How much does an aviator’s own cultural identification with safety have a role in contributing to safety outcomes?
Characteristics of Professional Cultures
Certain professions have strong and distinctive professional cultures. Aviation is one of these.
Culture distinguishes one group from another and provides a lens through which a group’s members see and understand the world. There are certain professions that have especially strong and distinctive professional cultures. Aviation and medicine are two examples of these. In both cases, their cultures are characterised by the fact that their members have expertise in a specialist field for which access is both selective and usually highly competitive. The path to acquiring such expertise is often long and usually requires rigorous training during which the drop out rate is high.
Aviators from all parts of the world feel like they have a common bond
A professional culture is manifested in its members by a sense of community and a common identity. Once initiated into the professional culture aviators from all parts of the world feel a common bond. Members of strong professional cultures typically place great value on what they do. Research shows that aviators are characterised by this high regard for their job, reporting overwhelmingly that they enjoy their work a great deal. More than 75 per cent of all pilots responded to a survey that they ‘agreed strongly’ with the statement “I like my job”.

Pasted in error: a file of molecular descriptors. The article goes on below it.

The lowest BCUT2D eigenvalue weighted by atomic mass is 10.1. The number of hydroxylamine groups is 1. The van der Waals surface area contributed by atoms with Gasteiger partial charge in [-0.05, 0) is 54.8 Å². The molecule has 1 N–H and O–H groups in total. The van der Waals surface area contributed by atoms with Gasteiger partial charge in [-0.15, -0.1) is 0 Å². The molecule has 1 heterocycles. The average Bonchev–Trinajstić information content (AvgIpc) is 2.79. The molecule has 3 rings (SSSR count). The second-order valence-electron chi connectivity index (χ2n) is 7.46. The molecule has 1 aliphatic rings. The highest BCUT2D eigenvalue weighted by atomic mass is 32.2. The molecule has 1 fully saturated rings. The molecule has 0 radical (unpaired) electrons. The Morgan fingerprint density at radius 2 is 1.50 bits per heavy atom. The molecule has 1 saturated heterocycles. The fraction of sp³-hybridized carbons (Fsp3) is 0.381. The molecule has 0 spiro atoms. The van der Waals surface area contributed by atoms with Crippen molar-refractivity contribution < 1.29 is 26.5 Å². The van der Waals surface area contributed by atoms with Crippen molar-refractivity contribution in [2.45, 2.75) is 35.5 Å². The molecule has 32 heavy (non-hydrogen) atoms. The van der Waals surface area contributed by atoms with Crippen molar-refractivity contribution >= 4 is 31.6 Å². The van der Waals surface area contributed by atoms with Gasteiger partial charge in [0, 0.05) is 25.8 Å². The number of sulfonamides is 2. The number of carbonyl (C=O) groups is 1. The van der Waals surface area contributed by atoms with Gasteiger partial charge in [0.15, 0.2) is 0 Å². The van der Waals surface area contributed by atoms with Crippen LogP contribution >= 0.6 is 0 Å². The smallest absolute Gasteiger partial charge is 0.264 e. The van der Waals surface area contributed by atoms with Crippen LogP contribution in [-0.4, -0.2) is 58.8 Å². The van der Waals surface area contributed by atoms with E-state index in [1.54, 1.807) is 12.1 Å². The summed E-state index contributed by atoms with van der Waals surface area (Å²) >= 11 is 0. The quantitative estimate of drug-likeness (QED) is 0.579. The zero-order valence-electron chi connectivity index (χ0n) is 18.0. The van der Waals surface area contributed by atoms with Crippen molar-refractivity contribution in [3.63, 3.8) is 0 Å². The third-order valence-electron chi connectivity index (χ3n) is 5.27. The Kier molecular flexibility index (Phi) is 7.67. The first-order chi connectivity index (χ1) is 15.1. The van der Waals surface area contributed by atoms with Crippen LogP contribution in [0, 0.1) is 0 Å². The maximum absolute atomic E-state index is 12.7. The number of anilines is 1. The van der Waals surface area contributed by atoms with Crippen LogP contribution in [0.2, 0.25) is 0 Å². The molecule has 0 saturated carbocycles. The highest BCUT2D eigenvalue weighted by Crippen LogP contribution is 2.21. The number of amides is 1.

Safety as a foundation of our professional culture
Does a belief in a deep-rooted safety culture underpin how aviators identify as professionals?
Professional culture is shaped by history, the attributes of the professional tasks involved, and by the risks and responsibilities associated with these. In aviation, the evolution of a pioneering safety culture over decades of learning from accident and error has become one of these defining attributes. Similarly, management of risk and the responsibility for safety in the air are two of the keystones of an aviator’s professional identity.
Has a belief and pride in this safety culture grown to underpin how aviators identity as a group of professionals? And if so, how much does this powerful cultural identification with safety itself have a role in contributing to safety outcomes, fuelling a positive feedback loop?
[Adapted from: Helmreich, R.L., & Merritt, A.C. (1998). Culture at Work in Aviation and Medicine.]